A common characteristic of all exempt corporations is that no part of their income may inure to the benefit of any individual. This refers to ownership, not to salaries or other forms of compensation. However, excessive salaries or other forms of excessive compensation (e. g. , travel, clothing, unlimited use of credit cards) may void a corporation’s exempt status on the grounds that a part of the corporation’s earnings inures to the benefit of an individual.


Nonprofit and/or Tax-Exempt

Confusion exists when we use the terms nonprofit corporation and tax-exempt corporation. An organization may be nonprofit under applicable state law, but this does not mean that it is tax-exempt. Nonprofit status may, in effect, be a prerequisite for exemption, but by itself does not confer exemption. Neither does exemption from state or local taxes establish that an organization is organized and operated exclusively for one or more federal exempt purposes. In other words, until an organization qualifies for and receives exempt status from the Treasury Department, it is not exempt from federal taxes.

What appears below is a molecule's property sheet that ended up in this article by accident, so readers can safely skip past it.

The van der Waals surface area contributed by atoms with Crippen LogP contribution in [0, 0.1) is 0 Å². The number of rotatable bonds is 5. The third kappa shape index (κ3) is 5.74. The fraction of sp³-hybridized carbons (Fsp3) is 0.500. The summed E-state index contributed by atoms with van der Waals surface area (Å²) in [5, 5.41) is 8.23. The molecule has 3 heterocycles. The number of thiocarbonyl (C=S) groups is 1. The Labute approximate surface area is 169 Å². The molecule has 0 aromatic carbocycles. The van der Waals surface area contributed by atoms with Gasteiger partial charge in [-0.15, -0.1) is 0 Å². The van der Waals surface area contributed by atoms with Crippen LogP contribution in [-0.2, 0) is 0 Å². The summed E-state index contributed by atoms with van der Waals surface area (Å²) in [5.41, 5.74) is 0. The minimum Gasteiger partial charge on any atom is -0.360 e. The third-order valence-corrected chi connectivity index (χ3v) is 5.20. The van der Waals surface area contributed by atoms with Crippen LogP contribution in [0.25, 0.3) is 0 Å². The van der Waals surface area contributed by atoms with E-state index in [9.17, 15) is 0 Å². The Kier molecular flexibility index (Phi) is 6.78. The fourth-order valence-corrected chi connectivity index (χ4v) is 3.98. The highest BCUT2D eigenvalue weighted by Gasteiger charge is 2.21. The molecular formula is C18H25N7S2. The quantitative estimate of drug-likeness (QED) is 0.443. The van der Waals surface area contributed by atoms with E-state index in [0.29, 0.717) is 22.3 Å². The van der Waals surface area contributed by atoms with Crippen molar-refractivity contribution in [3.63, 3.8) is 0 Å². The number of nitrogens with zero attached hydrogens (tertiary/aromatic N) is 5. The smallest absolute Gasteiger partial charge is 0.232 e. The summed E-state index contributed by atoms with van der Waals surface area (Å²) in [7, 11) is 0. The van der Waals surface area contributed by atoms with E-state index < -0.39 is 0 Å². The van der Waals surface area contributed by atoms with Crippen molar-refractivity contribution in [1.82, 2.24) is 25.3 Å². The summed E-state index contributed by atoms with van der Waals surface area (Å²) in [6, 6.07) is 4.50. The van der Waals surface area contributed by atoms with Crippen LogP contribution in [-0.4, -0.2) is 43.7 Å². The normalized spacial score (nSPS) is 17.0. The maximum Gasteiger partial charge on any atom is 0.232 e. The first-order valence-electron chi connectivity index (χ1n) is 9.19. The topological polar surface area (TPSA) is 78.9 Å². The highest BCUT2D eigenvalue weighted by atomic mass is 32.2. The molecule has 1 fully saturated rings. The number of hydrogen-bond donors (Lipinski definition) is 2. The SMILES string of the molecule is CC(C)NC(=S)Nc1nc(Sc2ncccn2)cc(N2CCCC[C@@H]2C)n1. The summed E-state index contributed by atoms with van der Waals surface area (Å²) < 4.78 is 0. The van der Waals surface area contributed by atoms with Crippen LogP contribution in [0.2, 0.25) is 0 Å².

I want to remind you that churches do not need to make application for federal exemption in many states. However, it may be a good thing to do anyway. In order to be listed in the IRS publication of exempt organizations, your ministry must have filed for and received exemption. If your organization is not a church, or if you are not sure what your ministry is qualified to be, and it is claiming an exemption, you would be wise to read very carefully How to Apply for Recognition of Exemption for an Organization (IRS Publication 557). The first paragraph of the first chapter includes these instructions: